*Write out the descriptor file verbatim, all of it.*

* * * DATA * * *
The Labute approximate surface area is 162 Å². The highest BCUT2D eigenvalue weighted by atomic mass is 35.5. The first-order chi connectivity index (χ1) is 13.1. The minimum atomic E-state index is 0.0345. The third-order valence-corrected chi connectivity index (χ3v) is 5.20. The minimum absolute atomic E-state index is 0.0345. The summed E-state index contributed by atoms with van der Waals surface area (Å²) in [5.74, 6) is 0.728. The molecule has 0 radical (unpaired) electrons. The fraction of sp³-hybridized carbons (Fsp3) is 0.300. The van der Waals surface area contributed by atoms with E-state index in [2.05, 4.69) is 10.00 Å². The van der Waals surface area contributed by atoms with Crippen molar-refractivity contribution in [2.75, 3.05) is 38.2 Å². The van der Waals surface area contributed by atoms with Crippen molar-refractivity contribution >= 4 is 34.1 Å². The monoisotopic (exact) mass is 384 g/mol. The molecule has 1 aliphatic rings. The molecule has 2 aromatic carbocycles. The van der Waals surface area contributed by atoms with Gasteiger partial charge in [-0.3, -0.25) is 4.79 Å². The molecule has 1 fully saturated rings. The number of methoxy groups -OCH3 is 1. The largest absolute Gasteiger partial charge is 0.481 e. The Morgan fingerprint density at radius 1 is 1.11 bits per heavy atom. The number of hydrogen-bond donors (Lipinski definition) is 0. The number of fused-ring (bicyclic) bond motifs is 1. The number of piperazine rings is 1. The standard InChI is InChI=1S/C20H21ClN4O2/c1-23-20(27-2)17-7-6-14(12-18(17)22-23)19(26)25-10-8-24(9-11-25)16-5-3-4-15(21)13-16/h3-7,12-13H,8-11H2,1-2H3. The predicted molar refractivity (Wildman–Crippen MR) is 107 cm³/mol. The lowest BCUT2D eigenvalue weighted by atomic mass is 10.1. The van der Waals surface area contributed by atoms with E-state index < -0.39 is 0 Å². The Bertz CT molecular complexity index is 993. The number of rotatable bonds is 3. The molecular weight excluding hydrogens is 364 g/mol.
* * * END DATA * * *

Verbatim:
The Labute approximate surface area is 162 Å². The highest BCUT2D eigenvalue weighted by atomic mass is 35.5. The first-order chi connectivity index (χ1) is 13.1. The minimum atomic E-state index is 0.0345. The third-order valence-corrected chi connectivity index (χ3v) is 5.20. The minimum absolute atomic E-state index is 0.0345. The summed E-state index contributed by atoms with van der Waals surface area (Å²) in [5.74, 6) is 0.728. The molecule has 0 radical (unpaired) electrons. The fraction of sp³-hybridized carbons (Fsp3) is 0.300. The van der Waals surface area contributed by atoms with E-state index in [2.05, 4.69) is 10.00 Å². The van der Waals surface area contributed by atoms with Crippen molar-refractivity contribution in [2.75, 3.05) is 38.2 Å². The van der Waals surface area contributed by atoms with Crippen molar-refractivity contribution >= 4 is 34.1 Å². The monoisotopic (exact) mass is 384 g/mol. The molecule has 1 aliphatic rings. The molecule has 2 aromatic carbocycles. The van der Waals surface area contributed by atoms with Gasteiger partial charge in [-0.3, -0.25) is 4.79 Å². The molecule has 1 fully saturated rings. The number of methoxy groups -OCH3 is 1. The largest absolute Gasteiger partial charge is 0.481 e. The Morgan fingerprint density at radius 1 is 1.11 bits per heavy atom. The number of hydrogen-bond donors (Lipinski definition) is 0. The number of fused-ring (bicyclic) bond motifs is 1. The number of piperazine rings is 1. The standard InChI is InChI=1S/C20H21ClN4O2/c1-23-20(27-2)17-7-6-14(12-18(17)22-23)19(26)25-10-8-24(9-11-25)16-5-3-4-15(21)13-16/h3-7,12-13H,8-11H2,1-2H3. The predicted molar refractivity (Wildman–Crippen MR) is 107 cm³/mol. The lowest BCUT2D eigenvalue weighted by atomic mass is 10.1. The van der Waals surface area contributed by atoms with E-state index < -0.39 is 0 Å². The Bertz CT molecular complexity index is 993. The number of rotatable bonds is 3. The molecular weight excluding hydrogens is 364 g/mol.